Leeds Clean Air Zone (CAZ) is no longer required, according to a joint review by Leeds City Council and central government.
According to the council, because of the shift to cleaner vehicles, air pollution in Leeds on key routes is significantly below legal limits and is not likely to exceed them again – even if traffic were to return to ‘normal levels.’
The council has written to the government asking to keep the £6.9m CAZ funding. The money would be used to continue to offer grants to help local businesses switch to cleaner vehicles as well as to provide free licensing costs to drivers of less polluting taxi and private hire vehicles.
The council has said as part of an updated air quality strategy, they are proposing to voluntarily introduce stricter new targets for local air quality that are aligned with World Health Organisation guidelines.
Cllr James Lewis, deputy leader for Leeds City Council and Executive Board member with responsibility for air quality said: ‘Thanks to our city’s collective effort, Leeds residents are breathing air that is cleaner and safer than ever before.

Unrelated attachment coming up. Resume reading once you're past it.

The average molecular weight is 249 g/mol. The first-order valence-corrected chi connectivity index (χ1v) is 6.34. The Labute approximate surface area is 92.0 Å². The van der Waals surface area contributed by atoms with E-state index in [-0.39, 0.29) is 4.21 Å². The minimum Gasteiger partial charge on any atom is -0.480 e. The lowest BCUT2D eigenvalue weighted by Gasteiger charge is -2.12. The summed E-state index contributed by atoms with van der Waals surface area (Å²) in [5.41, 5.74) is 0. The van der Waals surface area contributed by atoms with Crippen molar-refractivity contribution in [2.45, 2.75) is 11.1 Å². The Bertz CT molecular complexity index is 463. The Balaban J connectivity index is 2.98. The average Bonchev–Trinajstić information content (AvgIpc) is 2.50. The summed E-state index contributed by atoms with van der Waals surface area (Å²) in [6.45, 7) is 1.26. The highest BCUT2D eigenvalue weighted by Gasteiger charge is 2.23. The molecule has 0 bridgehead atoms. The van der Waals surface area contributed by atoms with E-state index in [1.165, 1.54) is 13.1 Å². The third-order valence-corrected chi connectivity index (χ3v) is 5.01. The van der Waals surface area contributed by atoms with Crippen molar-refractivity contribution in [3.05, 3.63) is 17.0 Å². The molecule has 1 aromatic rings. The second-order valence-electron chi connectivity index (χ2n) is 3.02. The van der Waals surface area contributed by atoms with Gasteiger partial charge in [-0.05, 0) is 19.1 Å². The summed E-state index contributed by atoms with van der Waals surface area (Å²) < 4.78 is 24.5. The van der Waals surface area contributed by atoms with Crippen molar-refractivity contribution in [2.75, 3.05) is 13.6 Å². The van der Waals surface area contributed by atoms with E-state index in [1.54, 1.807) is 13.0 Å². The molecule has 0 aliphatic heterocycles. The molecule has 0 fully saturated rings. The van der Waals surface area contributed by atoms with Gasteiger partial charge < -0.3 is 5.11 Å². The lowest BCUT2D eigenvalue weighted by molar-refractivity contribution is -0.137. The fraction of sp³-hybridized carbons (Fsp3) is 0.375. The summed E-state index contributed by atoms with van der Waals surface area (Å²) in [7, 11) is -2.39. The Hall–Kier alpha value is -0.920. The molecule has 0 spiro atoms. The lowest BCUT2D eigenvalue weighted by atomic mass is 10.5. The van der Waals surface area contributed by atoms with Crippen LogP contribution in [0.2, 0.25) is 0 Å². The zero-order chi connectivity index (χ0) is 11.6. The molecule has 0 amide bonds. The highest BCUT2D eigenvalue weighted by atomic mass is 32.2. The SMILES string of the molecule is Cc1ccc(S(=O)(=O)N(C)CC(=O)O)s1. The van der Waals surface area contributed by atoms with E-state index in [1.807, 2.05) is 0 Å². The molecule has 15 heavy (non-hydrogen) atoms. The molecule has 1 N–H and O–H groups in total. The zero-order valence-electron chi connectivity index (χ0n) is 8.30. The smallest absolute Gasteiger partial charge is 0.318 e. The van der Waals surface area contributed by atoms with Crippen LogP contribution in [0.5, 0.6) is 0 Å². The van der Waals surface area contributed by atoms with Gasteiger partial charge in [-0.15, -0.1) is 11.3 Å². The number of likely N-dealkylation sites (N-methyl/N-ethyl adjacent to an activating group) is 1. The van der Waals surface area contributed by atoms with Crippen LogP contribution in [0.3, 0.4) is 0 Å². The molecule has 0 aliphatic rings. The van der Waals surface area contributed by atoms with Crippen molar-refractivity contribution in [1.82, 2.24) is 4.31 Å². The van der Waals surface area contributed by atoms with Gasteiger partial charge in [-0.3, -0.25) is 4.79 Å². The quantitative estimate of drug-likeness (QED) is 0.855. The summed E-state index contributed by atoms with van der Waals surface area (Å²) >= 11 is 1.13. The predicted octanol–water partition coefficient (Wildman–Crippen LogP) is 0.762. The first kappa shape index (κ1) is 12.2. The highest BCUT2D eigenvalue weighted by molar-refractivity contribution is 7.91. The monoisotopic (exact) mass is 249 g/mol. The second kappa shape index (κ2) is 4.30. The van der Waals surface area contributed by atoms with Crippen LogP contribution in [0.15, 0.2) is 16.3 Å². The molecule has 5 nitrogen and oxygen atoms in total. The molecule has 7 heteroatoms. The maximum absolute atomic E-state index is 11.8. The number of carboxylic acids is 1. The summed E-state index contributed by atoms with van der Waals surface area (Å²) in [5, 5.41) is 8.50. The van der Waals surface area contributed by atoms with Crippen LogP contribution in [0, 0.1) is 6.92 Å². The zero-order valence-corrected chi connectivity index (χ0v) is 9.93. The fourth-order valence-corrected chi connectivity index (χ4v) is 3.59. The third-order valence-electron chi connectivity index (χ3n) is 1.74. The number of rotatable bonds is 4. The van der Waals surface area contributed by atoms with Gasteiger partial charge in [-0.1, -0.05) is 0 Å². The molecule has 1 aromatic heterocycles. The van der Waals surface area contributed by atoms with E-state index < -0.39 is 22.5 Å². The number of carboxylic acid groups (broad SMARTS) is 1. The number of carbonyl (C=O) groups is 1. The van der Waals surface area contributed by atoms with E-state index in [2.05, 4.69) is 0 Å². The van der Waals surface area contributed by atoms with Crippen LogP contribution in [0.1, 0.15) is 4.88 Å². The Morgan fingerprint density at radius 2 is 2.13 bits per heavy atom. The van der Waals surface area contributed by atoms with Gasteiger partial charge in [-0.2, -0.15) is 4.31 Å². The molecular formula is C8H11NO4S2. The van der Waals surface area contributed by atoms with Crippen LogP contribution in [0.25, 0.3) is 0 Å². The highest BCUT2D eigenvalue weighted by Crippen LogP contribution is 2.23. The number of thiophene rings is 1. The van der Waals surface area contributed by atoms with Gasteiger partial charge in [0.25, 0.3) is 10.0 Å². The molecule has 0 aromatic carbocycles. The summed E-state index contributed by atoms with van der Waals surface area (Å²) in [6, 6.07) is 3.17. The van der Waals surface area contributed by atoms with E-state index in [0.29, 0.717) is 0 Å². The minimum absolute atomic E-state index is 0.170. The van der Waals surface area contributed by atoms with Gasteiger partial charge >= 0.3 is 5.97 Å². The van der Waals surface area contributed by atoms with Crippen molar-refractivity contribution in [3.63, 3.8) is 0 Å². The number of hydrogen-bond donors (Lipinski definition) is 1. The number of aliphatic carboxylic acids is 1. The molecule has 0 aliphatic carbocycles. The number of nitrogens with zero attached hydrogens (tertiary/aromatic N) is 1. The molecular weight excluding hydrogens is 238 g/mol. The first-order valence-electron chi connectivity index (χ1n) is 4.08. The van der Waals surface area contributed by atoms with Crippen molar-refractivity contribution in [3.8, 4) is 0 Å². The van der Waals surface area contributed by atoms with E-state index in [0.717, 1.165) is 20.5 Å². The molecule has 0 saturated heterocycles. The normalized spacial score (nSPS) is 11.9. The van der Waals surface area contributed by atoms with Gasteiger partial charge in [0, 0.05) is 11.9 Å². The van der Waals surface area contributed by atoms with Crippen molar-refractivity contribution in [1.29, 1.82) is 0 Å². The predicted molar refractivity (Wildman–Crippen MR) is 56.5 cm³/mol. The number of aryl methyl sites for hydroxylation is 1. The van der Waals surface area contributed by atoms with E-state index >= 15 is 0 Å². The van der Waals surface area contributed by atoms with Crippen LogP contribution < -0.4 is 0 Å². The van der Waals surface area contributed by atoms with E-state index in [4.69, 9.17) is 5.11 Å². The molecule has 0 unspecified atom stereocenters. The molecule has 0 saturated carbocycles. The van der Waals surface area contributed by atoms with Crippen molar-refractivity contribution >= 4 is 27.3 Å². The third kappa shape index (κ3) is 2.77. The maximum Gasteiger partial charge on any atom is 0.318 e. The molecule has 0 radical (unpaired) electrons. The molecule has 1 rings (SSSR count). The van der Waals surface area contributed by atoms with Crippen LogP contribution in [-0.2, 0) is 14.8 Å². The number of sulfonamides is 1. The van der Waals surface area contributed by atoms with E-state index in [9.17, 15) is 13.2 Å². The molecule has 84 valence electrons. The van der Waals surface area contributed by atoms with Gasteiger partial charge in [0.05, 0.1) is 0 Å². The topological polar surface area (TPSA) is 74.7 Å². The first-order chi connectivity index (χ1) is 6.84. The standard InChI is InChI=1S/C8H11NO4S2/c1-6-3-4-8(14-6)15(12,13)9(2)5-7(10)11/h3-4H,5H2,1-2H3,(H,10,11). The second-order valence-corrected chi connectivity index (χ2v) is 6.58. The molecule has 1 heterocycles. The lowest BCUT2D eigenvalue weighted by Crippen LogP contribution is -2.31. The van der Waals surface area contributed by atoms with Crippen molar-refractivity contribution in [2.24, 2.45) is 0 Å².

‘When we consulted on the CAZ in 2018, we said that we hoped that no one would be charged because businesses would switch to less polluting vehicles before the charging system takes effect. That is exactly what has happened.
‘We have achieved the aims of the Clean Air Zone without having to charge a single-vehicle. If Leeds were to introduce a CAZ today, only a fraction of vehicles would be affected because the vast majority of businesses are now driving cleaner vehicles than they were just a few years ago.
‘While we celebrate that our air is cleaner than ever and cleaner than some other UK cities, this council also recognises that air pollution remains the biggest environmental threat to our health.
‘That’s why we’re considering voluntarily introducing even stricter targets for Leeds, aligned with WHO guidelines. We will continue working hard to protect the health of everyone in Leeds from the effects of polluted air.’
Andrea Lee, clean air campaigns manager at environmental law charity ClientEarth, said: ‘Leeds is not out of the woods yet with its toxic air pollution problem, but it’s abandoning the one measure guaranteed to protect people in the shortest possible time.
‘While the promise of a Clean Air Zone has prompted drivers and businesses to switch to cleaner vehicles, the latest reported air pollution measurements from the Council still show that parts of the city are over national air quality standards.
‘With Covid-19 endangering people’s respiratory health, rowing back on a measure that has been proven to reduce pollution seems not only illogical but reckless – leaving Leeds unprotected as other cities implement their own Clean Air Zones.’
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